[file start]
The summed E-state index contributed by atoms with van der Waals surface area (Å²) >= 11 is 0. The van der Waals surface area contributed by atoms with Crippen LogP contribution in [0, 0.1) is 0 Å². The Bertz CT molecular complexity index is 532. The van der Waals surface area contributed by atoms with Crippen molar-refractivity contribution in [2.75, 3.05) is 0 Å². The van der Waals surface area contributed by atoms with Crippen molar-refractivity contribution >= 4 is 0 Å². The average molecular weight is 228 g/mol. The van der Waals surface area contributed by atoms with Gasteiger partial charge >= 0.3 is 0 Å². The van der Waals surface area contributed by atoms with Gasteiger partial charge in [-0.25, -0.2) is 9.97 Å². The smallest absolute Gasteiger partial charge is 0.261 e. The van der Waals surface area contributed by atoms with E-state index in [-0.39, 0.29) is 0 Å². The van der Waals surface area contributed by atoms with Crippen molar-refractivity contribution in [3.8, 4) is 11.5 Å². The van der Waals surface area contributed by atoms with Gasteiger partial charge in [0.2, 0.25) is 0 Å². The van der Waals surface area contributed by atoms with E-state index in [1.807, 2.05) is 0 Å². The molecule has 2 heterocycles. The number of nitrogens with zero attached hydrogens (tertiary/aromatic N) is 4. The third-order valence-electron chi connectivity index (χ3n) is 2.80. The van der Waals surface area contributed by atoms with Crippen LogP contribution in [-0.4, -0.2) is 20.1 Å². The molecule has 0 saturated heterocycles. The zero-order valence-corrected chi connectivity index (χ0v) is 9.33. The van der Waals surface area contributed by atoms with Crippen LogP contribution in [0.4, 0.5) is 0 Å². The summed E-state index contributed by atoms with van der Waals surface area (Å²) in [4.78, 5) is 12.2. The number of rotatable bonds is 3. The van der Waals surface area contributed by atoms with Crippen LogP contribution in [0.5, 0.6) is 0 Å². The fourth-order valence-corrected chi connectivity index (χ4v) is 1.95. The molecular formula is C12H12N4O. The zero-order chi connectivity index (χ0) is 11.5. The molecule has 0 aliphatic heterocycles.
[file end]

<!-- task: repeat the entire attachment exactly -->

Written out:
The summed E-state index contributed by atoms with van der Waals surface area (Å²) >= 11 is 0. The van der Waals surface area contributed by atoms with Crippen LogP contribution in [0, 0.1) is 0 Å². The Bertz CT molecular complexity index is 532. The van der Waals surface area contributed by atoms with Crippen molar-refractivity contribution in [2.75, 3.05) is 0 Å². The van der Waals surface area contributed by atoms with Crippen molar-refractivity contribution >= 4 is 0 Å². The average molecular weight is 228 g/mol. The van der Waals surface area contributed by atoms with Gasteiger partial charge >= 0.3 is 0 Å². The van der Waals surface area contributed by atoms with Gasteiger partial charge in [-0.25, -0.2) is 9.97 Å². The smallest absolute Gasteiger partial charge is 0.261 e. The van der Waals surface area contributed by atoms with E-state index in [-0.39, 0.29) is 0 Å². The van der Waals surface area contributed by atoms with Crippen molar-refractivity contribution in [3.8, 4) is 11.5 Å². The van der Waals surface area contributed by atoms with Gasteiger partial charge in [0.2, 0.25) is 0 Å². The van der Waals surface area contributed by atoms with E-state index in [1.807, 2.05) is 0 Å². The molecule has 2 heterocycles. The number of nitrogens with zero attached hydrogens (tertiary/aromatic N) is 4. The third-order valence-electron chi connectivity index (χ3n) is 2.80. The van der Waals surface area contributed by atoms with Crippen LogP contribution in [-0.4, -0.2) is 20.1 Å². The molecule has 0 saturated heterocycles. The zero-order valence-corrected chi connectivity index (χ0v) is 9.33. The van der Waals surface area contributed by atoms with Crippen LogP contribution in [0.4, 0.5) is 0 Å². The summed E-state index contributed by atoms with van der Waals surface area (Å²) in [4.78, 5) is 12.2. The number of rotatable bonds is 3. The van der Waals surface area contributed by atoms with Crippen LogP contribution in [0.5, 0.6) is 0 Å². The fourth-order valence-corrected chi connectivity index (χ4v) is 1.95. The molecular formula is C12H12N4O. The zero-order chi connectivity index (χ0) is 11.5. The molecule has 0 aliphatic heterocycles.